Long Beach retires fire truck, new one on the way
By Dom Fimiano
Long Beach Fire Chief Griff Skellie’s work to purchase a new fire truck to replace Fire Truck 5 has been approved by the Long Beach Mayor and Board of Alderman, who say a new fire engine with the latest technology will be a welcome upgrade to the fleet.
Truck 5 has provided dependable service for approximately twenty-two years. In the interim period, Pumper 3 is being housed at Central Station and will be relocated to another Long Beach fire station when the new engine arrives in 2022, and Truck 5 is being used as a reserve truck.
The purchase of a new fire truck will cost $519,000. Chief Skellie stated the new truck purchase is within the Fire Department’s budget, and all funds will come directly from the Mississippi Insurance Commission Fire Rebate Fund.
The Long Beach Fire Department has contracted with E-ONE for the purchase of the new fire engine. It will take them ten to twelve months to complete the work order and safety test the new truck. The new fire engine will be very similar to Truck 1, a 2013 model located at Central Station. The new fire truck will be fully equipped, carrying about 500 gallons of water, all the necessary tools for fighting a fire, a set of extrication tools, and all necessary medical equipment to keep firefighters safe and anyone requiring assistance on a call.
“Most trucks hold 500 gallons of water, some a little more, for an initial fire attack,” said Assistant Chief George Byrd. “The first crew is fighting the fire, and the next truck is laying the hose and hooking to the hydrant to supply the first truck with water. Two or three trucks respond with an average of ten to twelve crew on a fire scene.”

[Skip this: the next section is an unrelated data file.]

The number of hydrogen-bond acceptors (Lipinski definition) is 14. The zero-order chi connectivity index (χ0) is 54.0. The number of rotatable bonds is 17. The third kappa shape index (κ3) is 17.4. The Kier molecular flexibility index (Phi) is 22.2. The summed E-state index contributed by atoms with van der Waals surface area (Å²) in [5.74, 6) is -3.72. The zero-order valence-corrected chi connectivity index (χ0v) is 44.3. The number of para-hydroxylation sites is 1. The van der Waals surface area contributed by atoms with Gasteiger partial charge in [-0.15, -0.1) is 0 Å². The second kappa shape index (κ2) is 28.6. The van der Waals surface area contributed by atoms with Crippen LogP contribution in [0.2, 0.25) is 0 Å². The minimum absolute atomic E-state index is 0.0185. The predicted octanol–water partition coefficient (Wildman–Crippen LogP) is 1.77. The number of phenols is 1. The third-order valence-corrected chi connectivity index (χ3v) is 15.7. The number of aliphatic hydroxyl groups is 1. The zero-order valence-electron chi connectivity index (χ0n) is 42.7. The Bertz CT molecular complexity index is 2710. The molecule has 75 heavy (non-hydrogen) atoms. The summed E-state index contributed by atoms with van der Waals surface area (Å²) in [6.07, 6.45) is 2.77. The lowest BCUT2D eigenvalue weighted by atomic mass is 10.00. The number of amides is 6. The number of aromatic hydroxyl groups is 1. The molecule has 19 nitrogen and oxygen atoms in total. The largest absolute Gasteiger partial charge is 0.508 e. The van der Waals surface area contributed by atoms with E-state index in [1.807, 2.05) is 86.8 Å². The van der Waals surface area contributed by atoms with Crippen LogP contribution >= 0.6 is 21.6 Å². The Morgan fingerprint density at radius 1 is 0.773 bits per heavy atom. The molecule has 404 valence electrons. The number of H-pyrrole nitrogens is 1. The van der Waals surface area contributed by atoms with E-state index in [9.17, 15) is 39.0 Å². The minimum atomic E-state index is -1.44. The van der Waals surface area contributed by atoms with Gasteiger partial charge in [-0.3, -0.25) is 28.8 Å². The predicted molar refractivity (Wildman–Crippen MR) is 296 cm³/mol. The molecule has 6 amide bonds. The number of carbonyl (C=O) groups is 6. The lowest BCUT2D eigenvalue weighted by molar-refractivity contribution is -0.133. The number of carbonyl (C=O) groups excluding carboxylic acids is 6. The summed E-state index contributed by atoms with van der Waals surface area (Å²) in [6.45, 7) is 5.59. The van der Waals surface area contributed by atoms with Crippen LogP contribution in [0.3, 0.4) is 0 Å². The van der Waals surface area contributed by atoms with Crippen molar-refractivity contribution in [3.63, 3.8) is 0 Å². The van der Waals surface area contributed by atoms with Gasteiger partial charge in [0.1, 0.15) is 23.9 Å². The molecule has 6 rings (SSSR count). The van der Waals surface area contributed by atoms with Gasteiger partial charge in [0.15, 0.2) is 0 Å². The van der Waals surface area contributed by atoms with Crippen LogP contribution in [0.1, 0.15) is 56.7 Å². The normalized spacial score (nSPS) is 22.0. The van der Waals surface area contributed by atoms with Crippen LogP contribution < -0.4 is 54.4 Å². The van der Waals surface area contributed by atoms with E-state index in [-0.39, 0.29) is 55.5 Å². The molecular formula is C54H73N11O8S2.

The new fire truck will be capable of carrying five firefighters in seats that provide enough room for them to wear head gear with breathing equipment before they arrive to the scene. The pump will be capable of providing up to 1,250 gallons of water per minute. The truck will be equipped with LED lighting as an additional feature to increase safety. Chief Skellie mentioned operator and passenger safety are critical, and this model fire engine rates high when it comes to safety. There are roll-over safety prevention protections, safety belts, and lighted steps to improve firefighters’ safety when responding to calls.
The expected life of the new model of fire engine is twenty-five to thirty years.